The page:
04 July 2008

Quick history lesson

One of the things that appears to be lacking in modern United States of America basic educational systems is how precarious the nation's position was on the 4th of July in the year 1776 when the Continental Congress agreed to pass the Declaration of Independence. Most of what I have heard from family members who are going through US History it appears to go something like this: Boston Tea Party, Declaration of Independence, Lexington and Concord, Valley Forge, and finally Yorktown with the war being won. All of it being in the space of few years and then the Constitution of the United States was adopted. It just wasn't like that. Rather the year 1776 was a very hard and rough year on the colonies and through shear luck that the Revolution wasn't crushed. So lets take a quick review of everything that occurred that year.

To start with after the debacle that was Lexington and Concord (for the British), the British Army retreated to Boston and hold up. The Rebel Army pursued them and basically a siege had been in place since the previous fall around Boston. The British Army was too weak to push out against the Rebels and the Rebels didn't have enough arms or men to push in. So basically they dug trenches and took pot shots at each other. January of 1776 saw a small Rebel army march overland to Fort Ticonderoga under Henry Knox retrieve the heavy artillery to help in trying to break the Siege of Boston. In March the rebels pull off a major surprise against the British by capturing the Dorchester Heights. This caused the British Army to board what Royal Navy ships in Boston Harbor and basically they left for Halifax. Meanwhile coming from Merry Ol'England was a large fleet loaded with additional troops. That spring the Continental Army saw its size shrink because a large number of the recruits were farmers from the New England states. They hadn't received pay from the Continental Congress and still had to pay for their farms and families back home. This was a standard thing through out the Continental Army for the duration of the war. The various recruits would tire of playing soldier or because of troubles at home they would just up and leave in the middle of the night and walk home. General George Washington marched the Army to New York that spring as well. He realized that if the British seized New York the colonies would be split in two between the New England states and the Southern States. One of the other things he did as well based on input from some of his fellow generals was split the Army and sent a portion of it north of Canada to try and seized Quebec. The thought was that all of the colonies needed to be free from the tyranny of King George the III not just the ones stretching from Maine south to the tip of Spanish Florida.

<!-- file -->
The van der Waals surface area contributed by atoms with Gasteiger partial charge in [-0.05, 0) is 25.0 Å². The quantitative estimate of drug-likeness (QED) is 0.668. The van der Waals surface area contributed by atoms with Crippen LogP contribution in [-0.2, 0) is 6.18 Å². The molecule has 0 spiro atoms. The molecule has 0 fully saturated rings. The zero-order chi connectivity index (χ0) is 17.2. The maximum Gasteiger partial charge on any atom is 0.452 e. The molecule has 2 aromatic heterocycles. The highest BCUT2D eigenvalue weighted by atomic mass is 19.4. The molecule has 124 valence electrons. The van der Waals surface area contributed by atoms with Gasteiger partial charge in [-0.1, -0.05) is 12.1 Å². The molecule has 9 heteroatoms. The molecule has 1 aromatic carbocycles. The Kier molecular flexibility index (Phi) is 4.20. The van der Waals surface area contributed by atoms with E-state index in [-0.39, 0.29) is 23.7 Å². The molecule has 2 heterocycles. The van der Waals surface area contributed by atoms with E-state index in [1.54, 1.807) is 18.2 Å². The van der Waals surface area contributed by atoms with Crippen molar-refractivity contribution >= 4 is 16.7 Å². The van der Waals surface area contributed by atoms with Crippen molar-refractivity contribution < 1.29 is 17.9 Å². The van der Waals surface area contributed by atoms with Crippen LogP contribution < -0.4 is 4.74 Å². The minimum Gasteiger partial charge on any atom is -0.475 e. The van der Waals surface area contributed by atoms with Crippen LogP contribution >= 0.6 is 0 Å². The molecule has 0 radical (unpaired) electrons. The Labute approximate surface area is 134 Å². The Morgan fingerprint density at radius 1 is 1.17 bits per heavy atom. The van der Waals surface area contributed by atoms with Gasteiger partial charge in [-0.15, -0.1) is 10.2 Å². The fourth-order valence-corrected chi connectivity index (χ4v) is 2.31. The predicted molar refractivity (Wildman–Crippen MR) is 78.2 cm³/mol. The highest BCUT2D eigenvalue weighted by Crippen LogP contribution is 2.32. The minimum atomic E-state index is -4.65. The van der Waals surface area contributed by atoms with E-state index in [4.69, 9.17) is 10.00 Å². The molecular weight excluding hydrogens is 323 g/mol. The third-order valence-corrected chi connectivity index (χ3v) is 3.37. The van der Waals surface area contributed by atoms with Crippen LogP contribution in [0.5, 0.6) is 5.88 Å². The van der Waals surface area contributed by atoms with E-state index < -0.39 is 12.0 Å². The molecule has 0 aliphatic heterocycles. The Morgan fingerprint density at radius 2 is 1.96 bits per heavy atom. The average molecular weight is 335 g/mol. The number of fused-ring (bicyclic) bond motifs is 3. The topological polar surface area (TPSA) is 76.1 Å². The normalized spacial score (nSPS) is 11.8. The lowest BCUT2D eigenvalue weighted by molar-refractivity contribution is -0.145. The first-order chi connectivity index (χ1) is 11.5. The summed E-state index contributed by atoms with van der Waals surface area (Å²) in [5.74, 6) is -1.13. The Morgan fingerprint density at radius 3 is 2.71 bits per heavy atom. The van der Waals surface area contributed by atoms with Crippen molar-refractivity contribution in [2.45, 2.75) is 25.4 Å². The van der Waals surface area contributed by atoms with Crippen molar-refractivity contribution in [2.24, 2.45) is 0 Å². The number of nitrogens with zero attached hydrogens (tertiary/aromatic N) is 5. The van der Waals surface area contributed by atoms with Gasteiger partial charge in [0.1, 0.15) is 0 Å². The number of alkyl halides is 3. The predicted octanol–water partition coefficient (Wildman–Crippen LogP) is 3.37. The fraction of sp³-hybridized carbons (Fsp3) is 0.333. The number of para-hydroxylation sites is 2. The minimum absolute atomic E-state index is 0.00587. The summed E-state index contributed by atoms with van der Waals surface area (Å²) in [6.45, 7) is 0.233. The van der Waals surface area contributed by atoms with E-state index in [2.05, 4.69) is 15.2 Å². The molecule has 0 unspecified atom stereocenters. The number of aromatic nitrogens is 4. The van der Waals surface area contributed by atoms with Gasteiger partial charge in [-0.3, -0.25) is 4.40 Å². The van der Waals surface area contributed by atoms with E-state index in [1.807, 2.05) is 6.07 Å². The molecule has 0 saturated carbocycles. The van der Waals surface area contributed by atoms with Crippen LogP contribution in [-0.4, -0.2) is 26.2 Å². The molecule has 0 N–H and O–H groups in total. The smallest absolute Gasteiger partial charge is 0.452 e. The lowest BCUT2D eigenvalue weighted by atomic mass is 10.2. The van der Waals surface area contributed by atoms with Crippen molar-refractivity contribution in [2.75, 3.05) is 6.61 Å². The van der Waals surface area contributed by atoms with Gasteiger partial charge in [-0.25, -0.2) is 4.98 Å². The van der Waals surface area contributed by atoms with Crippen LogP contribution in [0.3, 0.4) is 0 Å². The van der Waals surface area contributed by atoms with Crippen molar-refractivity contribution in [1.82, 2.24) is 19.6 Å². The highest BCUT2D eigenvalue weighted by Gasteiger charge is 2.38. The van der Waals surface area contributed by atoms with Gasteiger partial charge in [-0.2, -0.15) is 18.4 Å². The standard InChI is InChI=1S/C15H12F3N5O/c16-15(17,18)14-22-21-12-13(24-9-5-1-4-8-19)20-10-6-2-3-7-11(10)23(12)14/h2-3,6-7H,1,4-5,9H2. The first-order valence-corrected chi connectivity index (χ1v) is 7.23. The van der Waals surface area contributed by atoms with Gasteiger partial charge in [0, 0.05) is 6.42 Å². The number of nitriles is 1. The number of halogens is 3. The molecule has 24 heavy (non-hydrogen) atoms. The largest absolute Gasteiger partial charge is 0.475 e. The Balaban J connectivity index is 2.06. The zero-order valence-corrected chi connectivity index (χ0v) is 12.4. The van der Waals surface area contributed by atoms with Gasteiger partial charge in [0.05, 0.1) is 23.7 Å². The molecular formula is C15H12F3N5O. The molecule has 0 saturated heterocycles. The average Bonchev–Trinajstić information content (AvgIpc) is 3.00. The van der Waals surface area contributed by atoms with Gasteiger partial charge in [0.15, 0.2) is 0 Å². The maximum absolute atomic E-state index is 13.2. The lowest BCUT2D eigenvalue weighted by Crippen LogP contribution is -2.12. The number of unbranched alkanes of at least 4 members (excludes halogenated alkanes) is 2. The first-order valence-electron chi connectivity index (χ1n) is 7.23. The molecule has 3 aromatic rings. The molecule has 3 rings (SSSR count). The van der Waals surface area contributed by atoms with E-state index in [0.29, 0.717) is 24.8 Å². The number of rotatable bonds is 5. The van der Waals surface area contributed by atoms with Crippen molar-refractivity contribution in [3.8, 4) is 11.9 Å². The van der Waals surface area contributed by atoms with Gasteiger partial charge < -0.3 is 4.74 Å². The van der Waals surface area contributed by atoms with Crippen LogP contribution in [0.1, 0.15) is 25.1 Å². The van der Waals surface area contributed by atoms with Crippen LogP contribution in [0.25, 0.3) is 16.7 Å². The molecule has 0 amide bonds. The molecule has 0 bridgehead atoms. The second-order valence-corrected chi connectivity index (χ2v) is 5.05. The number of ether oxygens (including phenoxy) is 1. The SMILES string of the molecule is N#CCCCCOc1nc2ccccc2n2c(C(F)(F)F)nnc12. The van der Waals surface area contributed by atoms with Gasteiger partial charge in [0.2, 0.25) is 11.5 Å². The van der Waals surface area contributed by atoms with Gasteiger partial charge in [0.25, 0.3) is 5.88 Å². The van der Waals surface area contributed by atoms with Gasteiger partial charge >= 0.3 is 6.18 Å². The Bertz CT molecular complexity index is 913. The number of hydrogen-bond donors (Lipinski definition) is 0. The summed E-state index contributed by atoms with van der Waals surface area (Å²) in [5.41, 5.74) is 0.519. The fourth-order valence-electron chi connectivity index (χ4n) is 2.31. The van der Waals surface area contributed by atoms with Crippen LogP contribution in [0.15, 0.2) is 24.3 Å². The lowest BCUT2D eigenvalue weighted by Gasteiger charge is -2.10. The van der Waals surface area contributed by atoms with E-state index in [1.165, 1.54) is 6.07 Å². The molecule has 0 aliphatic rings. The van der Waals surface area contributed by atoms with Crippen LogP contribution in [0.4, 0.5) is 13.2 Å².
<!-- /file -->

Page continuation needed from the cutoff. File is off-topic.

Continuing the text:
As it was the British Garrison troops from Boston settled in to Halifax along with a large number of Loyalists who were lifted out as well. The Continentals settled into New York.
In June the Continentals were beaten back from Quebec at the Battle of Trois-Rivieres. This basically ended the attempt to seize Quebec but it wouldn't be till 1777 that the Continental Army would leave from probing to gain Quebec. Washington's Army in New York meanwhile was trying to learn how to actually be an army. They were training on close order drill, how to load and fire their weapons in a timely manner, battle order, and various other items.
On July 4th after months of spirited debate Thomas Jefferson presented the Declaration to the Congress and they passed it.
By August most of the states had ratified it. By the fifteen of August a large number of Hessian troops, who were Mercenaries from the Prussian state of Hesse Kassel had landed at one end of Staten Island. Just days later the Battle of Long Island occurs where the Hessian and British Army were able to route the Continental Army. By shear luck the Continentals were able to hold the ferry landing going to Harlem from Brooklyn. This allowed a majority of the Army to escape. The next few months was just a series of running battles as the Hessians and British pushed hard against the Continentals, time after time the British saw the Continentals break ranks and run. At White Plains, At Harlem Heights, at Kip's Bay. The Continentals by that November were in full retreat across New Jersey with the Hessians and British nipping at their heels. By Christmas Washington has his troops in Pennsylvania and in and around Philadelphia for the Christmas holiday. The Hessians were in Trenton and the British were encamped up around Princeton, New Jersey. On Christmas night the Continental Army forded the Delaware river and set up in Trenton. Washington found out that the Hessians were celebrating the holiday in a typical Prussian way. Partying hard with booze and song. By the dawn of the 26th with the lose of only 5 men the Continentals dealt a heavy blow to the Hessians captured 948 and killed well over 1500. Afterwards Washington retreated back to Valley Forge to spend the rest of the winter.

Even before the Declaration there was a good chance the revolution could of been stopped. Even after the year 1776 it wasn't until 1783 that a peace treaty was passed the total war lasted 9 hard years in which a large amount of pain was spread up and down the colonies. It wasn't even until the end of the 1812 War that a large number of issues regarding the original Revolutionary War were felt to have been resolved to most people's satisfaction. There are a number of good books about the time period. The one that I would recommend everyone start with is "1776" by David McCullough. Then as you all play with fireworks and watch the shows tonight think hard about how close we came to not be separated from the United Kingdom.



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